A commenter at Uncommon Sense, giving unintentional support for that site’s title:
Why would Bush knowingly promote the WMD aspect when the success of that argument would cause him to send the military to uncover the fact he lied in the first place?
So the utter lack of “WMDs” (in scare quotes because the term is rife with dishonesty) is somehow proof that Bush & co. acted in good faith by insisting, over and over again, that there were such items in Iraq?
Let’s apply a little bit of Occam’s Razor here. Which is the simpler explanation for the conspicuous lack of Weapons of Mass Destruction (so-called) in Iraq?
A) The President of the United States acted forthrightly and honestly and presented the most accurate case established by American and allied intelligence, which as it turned was totally wrong, or
B) The whole “WMD” scheme was a cynical ploy to help sell this stupid war to conservatives, who blindly cheerlead this nonsense even after it’s been exposed for what it is.
You’d think that if a mistake of this caliber was made, the Republican end of the political spectrum would be just a tad outraged. I mean, let’s suppose that their dreams all come true and they get the war they want with Syria, or Iran, or whoever. If an ememy’s capabilities could be honestly overestimated to this degree, couldn’t they be underestimated as well? “Well, Mr. President, you know how we determined that the Iranians didn’t have nuclear weapons? That turns out to not be the case…”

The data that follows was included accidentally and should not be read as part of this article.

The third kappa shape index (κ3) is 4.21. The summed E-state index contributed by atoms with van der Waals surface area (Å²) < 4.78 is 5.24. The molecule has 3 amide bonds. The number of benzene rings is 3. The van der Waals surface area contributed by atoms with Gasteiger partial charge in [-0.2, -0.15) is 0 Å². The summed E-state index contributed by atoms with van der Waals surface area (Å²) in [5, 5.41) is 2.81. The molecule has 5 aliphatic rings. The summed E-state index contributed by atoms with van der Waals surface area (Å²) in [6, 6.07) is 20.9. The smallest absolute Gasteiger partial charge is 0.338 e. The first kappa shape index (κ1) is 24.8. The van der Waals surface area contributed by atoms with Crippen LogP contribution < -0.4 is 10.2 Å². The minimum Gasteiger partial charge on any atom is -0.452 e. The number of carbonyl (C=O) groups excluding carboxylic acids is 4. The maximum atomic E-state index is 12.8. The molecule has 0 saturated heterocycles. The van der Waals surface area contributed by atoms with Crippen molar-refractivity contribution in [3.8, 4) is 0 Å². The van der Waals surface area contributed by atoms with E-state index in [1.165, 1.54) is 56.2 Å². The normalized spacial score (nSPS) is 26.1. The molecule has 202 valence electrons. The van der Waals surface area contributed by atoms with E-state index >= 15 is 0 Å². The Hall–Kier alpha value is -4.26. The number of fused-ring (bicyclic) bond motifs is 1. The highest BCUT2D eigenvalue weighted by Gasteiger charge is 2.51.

The overwhelming silence on this matter is instructive. What that silence indicates is that not even the most true-blue O’Reilly Factor conservative out there thinks that this WMD fiasco was even one quarter based on reality. They wanted a war to avenge September 11th, never mind on who, and they got it. Now they can feel better about things.
So why rock the boat about dumb ol’ facts?
This one drop of stupidity serves as a lesson on the problem with mass politics. The reality of the situation is that facts don’t matter in mass politics, because the participants don’t pay a price for their own mistakes. This is in stark contrast to markets. A driver who holds on to the idea that his car can run just as well on water as on gasoline pays a signifigant price for his folly, and so his goofy notion is soon corrected. A voter who holds on to the idea that there are WMDs in Iraq is never corrected, because he gets the exact same government as everyone else does.
This is also why rational argumentation is usually futile at changing people’s political opinions. People are generally comfortable with their routine habits and thoughts. Changing that routine, even if it means dropping incorrect ideas in favor of correct ones, comes at a price of some discomfort. So why would the average person pay that price when there is no direct benefit to them?
Answer is that they won’t.
They’ll continue, despite reason or logic to the contrary, to hold wrong ideas. Again this is because they suffer no consequences for doing so: Bush voters got the same government that Kerry voters got, which happens to be the same government that nonvoters such as myself got.